Elgin – Lewiston – Stewartville

Steve Yoch

With harvest wrapped up for most and Thanksgiving fast approaching, this is the time of the year that I like to look back and see what made the growing season unique.  Each year is different and next year will not be the same.  As I think back through the years as an agronomist, there are years that stand out, and I believe 2021 will be one that I will remember as something special. For most growers in our area, it was a year of excellent yields on all crops and record yields for some. I always ask myself:
  • If we could repeat the previous year, would we want to, and what would we change if we could have?
  • Which fields really shined and why?
  • Was it fertility levels, variety, soil type, fungicide, or we caught the right rain while other fields didn’t?

It is usually a combination of many factors that makes those special fields really stand out above the rest.  It’s time to sort the data, look at the variables, and try to control the variables that we do have control over as we plan for 2022.  Take the time to visit with your Ag Partners Agronomist and ask what made that highest yielding field, the way it was. There may be insights we can utilize to increase yields across your operation.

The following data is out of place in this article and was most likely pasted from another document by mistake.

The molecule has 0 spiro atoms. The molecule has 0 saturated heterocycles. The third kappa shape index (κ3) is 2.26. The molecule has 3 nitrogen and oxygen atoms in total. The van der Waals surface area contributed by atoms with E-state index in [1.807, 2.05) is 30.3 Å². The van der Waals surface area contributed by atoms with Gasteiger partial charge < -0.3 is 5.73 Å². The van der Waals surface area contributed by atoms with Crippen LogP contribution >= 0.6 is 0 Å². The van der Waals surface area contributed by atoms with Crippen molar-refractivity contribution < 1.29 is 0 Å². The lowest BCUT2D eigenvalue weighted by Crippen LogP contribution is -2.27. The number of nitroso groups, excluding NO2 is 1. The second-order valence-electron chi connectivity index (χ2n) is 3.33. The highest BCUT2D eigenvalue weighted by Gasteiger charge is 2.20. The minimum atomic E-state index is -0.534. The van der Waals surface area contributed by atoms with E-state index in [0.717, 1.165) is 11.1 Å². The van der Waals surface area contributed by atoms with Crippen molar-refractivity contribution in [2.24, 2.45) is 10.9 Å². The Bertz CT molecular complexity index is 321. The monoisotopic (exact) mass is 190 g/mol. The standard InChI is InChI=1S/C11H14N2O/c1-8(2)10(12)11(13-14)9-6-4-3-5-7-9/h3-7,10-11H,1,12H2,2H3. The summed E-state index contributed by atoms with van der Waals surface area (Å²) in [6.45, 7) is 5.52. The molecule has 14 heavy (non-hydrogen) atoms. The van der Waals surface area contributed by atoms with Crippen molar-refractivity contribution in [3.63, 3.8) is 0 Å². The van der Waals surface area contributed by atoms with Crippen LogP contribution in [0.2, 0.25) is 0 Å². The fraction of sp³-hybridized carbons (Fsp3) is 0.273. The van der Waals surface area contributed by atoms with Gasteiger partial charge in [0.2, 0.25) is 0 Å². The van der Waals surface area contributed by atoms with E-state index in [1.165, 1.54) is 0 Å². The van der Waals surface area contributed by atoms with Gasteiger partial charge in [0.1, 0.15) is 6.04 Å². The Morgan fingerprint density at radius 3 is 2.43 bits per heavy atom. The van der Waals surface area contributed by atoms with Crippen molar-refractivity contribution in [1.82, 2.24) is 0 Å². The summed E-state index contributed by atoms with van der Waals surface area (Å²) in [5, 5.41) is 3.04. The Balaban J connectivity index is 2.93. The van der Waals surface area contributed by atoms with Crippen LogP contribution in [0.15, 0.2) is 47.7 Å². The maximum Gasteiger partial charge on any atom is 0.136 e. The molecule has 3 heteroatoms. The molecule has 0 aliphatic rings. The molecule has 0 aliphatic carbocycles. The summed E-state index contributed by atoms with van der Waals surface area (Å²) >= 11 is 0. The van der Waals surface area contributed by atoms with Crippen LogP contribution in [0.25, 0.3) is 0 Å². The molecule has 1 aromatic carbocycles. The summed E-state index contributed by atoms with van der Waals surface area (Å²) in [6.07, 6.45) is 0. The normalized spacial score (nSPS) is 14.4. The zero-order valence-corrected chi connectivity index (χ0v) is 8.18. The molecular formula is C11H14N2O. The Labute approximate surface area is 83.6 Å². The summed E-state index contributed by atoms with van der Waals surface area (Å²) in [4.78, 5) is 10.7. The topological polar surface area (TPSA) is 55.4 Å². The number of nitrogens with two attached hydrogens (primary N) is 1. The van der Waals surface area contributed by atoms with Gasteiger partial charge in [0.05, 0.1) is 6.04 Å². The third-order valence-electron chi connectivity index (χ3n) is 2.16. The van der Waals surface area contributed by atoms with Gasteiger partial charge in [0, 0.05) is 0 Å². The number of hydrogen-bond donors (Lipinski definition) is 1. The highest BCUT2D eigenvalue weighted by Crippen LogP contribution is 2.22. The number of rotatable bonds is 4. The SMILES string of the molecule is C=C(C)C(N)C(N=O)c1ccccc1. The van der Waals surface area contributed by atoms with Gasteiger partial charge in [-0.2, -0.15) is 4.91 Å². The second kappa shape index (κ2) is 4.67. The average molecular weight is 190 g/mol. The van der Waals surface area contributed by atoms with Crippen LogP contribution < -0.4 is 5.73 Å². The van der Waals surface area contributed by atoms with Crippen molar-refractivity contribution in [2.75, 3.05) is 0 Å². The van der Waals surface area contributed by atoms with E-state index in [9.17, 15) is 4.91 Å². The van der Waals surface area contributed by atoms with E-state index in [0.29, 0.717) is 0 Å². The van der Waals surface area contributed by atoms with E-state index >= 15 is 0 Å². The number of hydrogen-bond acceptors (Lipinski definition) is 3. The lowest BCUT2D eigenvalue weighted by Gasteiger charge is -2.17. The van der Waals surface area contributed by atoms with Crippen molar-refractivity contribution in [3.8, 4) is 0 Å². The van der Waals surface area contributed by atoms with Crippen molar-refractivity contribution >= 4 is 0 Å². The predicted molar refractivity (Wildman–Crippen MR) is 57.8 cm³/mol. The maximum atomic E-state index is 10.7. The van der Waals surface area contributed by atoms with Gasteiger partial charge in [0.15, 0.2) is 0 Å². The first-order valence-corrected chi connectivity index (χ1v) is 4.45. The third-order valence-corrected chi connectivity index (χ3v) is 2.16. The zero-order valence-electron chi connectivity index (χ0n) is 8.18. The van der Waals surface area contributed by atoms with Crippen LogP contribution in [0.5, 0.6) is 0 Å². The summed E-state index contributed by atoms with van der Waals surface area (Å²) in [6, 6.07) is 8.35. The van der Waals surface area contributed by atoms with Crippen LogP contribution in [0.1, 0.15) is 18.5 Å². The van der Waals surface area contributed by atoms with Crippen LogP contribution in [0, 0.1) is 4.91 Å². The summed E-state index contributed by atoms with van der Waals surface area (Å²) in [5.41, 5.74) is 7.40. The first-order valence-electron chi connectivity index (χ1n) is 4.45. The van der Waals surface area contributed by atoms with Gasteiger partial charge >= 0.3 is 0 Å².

I should remember this from elementary school, but I had to do a quick Google search on Thanksgiving.  1621 was generally believed to be the first celebrated Thanksgiving between the Pilgrims and the Wampanoag people.  400 years ago this year. That is a lot of years to be thankful for and what we have been Blessed with in producing food for the world. Thank you for your business and looking forward to helping you have a successful 2022 season!


Eric Soley

Rain and some snow moved into Western Wisconsin at the end of last week, temporarily put a halt to fertilizer and lime spreading for us. We are hoping for a few more good days to finish up the fertilizer work orders for the fall.

The overwhelming consensus among the farmers in the area is that their yields were way better than ever expected. “You can’t plan for a disaster” was a phrase I used often this summer when the fear of the drought would bring into question the ROI of spraying bugs, fungicide, sidedressing, etc. Farmers that stuck to their high management practices, such as fungicide applications on corn and beans, despite the unknown of when the next rain would come were rewarded this fall with what they saw on the combine monitor. With higher fertilizer prices and tight/expensive supply of glyphosate, some first reactions will be to try to cut back anywhere they can.  Take advantage of your agronomist at Ag Partners and look closely at your farm plans to focus on products and practices that have the highest ROI for your operation, before you make any subtractions from your plans. “You can’t plan for a disaster.”